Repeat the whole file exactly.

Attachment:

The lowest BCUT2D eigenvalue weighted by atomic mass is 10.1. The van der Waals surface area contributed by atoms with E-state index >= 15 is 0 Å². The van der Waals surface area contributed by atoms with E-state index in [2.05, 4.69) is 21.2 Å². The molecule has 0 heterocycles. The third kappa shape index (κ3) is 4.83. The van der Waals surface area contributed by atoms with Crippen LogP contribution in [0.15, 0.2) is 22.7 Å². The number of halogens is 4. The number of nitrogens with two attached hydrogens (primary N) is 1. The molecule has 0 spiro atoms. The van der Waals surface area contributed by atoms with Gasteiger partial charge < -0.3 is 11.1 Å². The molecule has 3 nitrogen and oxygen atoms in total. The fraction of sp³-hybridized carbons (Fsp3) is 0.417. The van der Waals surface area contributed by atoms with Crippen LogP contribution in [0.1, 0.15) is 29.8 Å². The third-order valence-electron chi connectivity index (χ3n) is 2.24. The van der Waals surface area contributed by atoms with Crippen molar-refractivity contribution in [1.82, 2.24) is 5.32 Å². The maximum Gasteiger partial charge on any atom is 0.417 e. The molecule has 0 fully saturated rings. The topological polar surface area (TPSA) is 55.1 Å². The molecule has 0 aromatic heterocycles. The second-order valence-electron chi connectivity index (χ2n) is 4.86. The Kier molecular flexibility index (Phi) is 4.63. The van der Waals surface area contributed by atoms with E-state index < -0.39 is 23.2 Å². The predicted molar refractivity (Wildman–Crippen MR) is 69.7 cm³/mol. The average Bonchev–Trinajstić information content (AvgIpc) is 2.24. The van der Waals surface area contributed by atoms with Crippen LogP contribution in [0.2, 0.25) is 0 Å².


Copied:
The lowest BCUT2D eigenvalue weighted by atomic mass is 10.1. The van der Waals surface area contributed by atoms with E-state index >= 15 is 0 Å². The van der Waals surface area contributed by atoms with E-state index in [2.05, 4.69) is 21.2 Å². The molecule has 0 heterocycles. The third kappa shape index (κ3) is 4.83. The van der Waals surface area contributed by atoms with Crippen LogP contribution in [0.15, 0.2) is 22.7 Å². The number of halogens is 4. The number of nitrogens with two attached hydrogens (primary N) is 1. The molecule has 0 spiro atoms. The van der Waals surface area contributed by atoms with Gasteiger partial charge < -0.3 is 11.1 Å². The molecule has 3 nitrogen and oxygen atoms in total. The fraction of sp³-hybridized carbons (Fsp3) is 0.417. The van der Waals surface area contributed by atoms with Crippen LogP contribution in [0.1, 0.15) is 29.8 Å². The third-order valence-electron chi connectivity index (χ3n) is 2.24. The van der Waals surface area contributed by atoms with Crippen molar-refractivity contribution in [1.82, 2.24) is 5.32 Å². The maximum Gasteiger partial charge on any atom is 0.417 e. The molecule has 0 fully saturated rings. The topological polar surface area (TPSA) is 55.1 Å². The molecule has 0 aromatic heterocycles. The second-order valence-electron chi connectivity index (χ2n) is 4.86. The Kier molecular flexibility index (Phi) is 4.63. The van der Waals surface area contributed by atoms with E-state index < -0.39 is 23.2 Å². The predicted molar refractivity (Wildman–Crippen MR) is 69.7 cm³/mol. The average Bonchev–Trinajstić information content (AvgIpc) is 2.24. The van der Waals surface area contributed by atoms with Crippen LogP contribution in [0.2, 0.25) is 0 Å².